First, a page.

As parents, we might wear blinders and sometimes think that "our children" can do no wrong. Teaching them that making mistakes is part of learning and then teaching them to follow the steps of repentance are important principles for our children to have happiness. - Jerry and Betsy Toombs, Benson, Utah

Don't compel

Repentance is more than going through a series of specific steps; it involves a mighty change of heart, where there is no more disposition to do evil but to do good continually. (See Mosiah 5:2.) This change of heart comes when there is a chance for the Spirit to testify and correct. When we try to force or compel, the Spirit cannot support our actions.

Therefore, it is critical to provide children a chance to repent in an atmosphere free from tension and pressure. It is best never to force the child into a situation where he or she denies the truth. For example, if we know a child made a mistake, we speak with him or her with gentleness and kindness about the problem, rather than corner that child and make him or her want to lie out of fear.

In our family, we read the scriptures and ask the children to explain different verses. Once children understand the Plan of Salvation, they are more likely to repent and rely on the Atonement to change their hearts. - Lee and Meg Donaldson, Crystal Lake, Ill.

Done with love

My daughter-in-law, Ann Jones, and I discussed this issue. She said the thing that has been the most helpful to her is Section 3 in the Doctrine and Covenants where the Lord deals with Joseph Smith after the loss of the 116 manuscript pages of the Book of Mormon. First, the Lord explained to the Prophet that what he did was wrong and what would happen if he continued in that path. Second, the Lord helped Joseph solve the problem, but He did not compel the Prophet. This was all done with love, not anger, not hate, not frustration. Satan would have us chastise with anger, punishment and force.

When my son was 5 years old, he and some friends broke the windows and glass out of a junk car in the neighborhood. A neighbor saw them and reported it to the police. We found out that the owner of the car was going to sell it to a salvage dealer for $50. My husband, Don, explained to our son why what he did was wrong and that we would have to pay for the damage. Don then took our son to the car's owner and had him apologize. He never forgot that experience and it has affected him in a positive way for the rest of his life. - Faye Smith, Salt Lake City, Utah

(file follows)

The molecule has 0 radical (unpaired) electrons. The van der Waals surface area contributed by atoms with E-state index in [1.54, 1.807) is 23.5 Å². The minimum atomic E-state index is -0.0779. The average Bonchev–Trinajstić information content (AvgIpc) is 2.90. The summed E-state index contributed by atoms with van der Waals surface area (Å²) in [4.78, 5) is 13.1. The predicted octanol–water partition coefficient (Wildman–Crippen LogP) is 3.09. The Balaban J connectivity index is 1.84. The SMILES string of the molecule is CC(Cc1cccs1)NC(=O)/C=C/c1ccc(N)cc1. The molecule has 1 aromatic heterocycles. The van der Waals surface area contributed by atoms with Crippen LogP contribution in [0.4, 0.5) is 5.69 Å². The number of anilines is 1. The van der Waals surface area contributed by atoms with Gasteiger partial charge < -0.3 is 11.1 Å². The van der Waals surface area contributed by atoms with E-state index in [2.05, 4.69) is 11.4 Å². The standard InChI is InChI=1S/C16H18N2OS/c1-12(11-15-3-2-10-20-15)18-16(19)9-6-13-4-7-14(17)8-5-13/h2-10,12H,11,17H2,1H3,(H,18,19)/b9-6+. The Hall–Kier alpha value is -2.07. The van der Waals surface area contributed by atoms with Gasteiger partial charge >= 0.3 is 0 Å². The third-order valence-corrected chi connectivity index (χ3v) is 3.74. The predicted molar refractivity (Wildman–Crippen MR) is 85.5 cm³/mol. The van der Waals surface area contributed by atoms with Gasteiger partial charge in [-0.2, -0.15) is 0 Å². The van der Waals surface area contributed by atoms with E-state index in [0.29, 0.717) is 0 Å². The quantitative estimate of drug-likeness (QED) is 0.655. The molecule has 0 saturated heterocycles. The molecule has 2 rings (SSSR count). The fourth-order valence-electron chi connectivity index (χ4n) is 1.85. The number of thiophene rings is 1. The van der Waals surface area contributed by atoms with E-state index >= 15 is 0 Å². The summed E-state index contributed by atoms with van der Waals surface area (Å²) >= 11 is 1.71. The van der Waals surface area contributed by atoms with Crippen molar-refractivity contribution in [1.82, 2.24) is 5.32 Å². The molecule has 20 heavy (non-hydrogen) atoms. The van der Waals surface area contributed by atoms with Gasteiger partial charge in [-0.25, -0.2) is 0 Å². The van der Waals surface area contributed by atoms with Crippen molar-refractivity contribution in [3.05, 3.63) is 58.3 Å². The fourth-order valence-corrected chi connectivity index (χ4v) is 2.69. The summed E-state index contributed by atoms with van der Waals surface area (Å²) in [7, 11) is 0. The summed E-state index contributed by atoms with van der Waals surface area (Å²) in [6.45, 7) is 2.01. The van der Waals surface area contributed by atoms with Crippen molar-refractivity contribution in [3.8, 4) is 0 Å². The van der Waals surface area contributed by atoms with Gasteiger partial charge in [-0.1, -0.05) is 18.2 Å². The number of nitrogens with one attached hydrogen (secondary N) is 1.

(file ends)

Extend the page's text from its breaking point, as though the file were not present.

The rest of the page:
How to checklist:

1 Help children understand the Atonement, Plan of Salvation.

2 Guide them through repentance; identify steps.

3 Be encouraging, patient, loving as they learn repentance.

4 Be an example; be forgiving, repent of your own sins.


July 23 "How to make your money work for you."

July 30 "How to be a hard worker, yet find time to rest body, mind."

Aug. 6 "How to heal after a broken dating relationship."

Aug. 13 "How to have harmonious relationships at home, work, Church."

Aug. 20 "How to avoid being over-protective of your children."

Aug. 27 "How to recognize and overcome jealousy."

Had any good experiences or practical success in any of the above subjects? Share them with our readers in about 100-150 words. Write the "How-to" editor, Church News, P.O. Box 1257, Salt Lake City, Utah 84110, or send fax to (801) 237-2121. Please include a name and phone number. Contributions may be edited or excerpted and will not be returned. Due to limited space, some contributions may not be used; those used should not be regarded as official Church doctrine or policy. Material must be received at least 12 days before publication date.

Subscribe for free and get daily or weekly updates straight to your inbox
The three things you need to know everyday
Highlights from the last week to keep you informed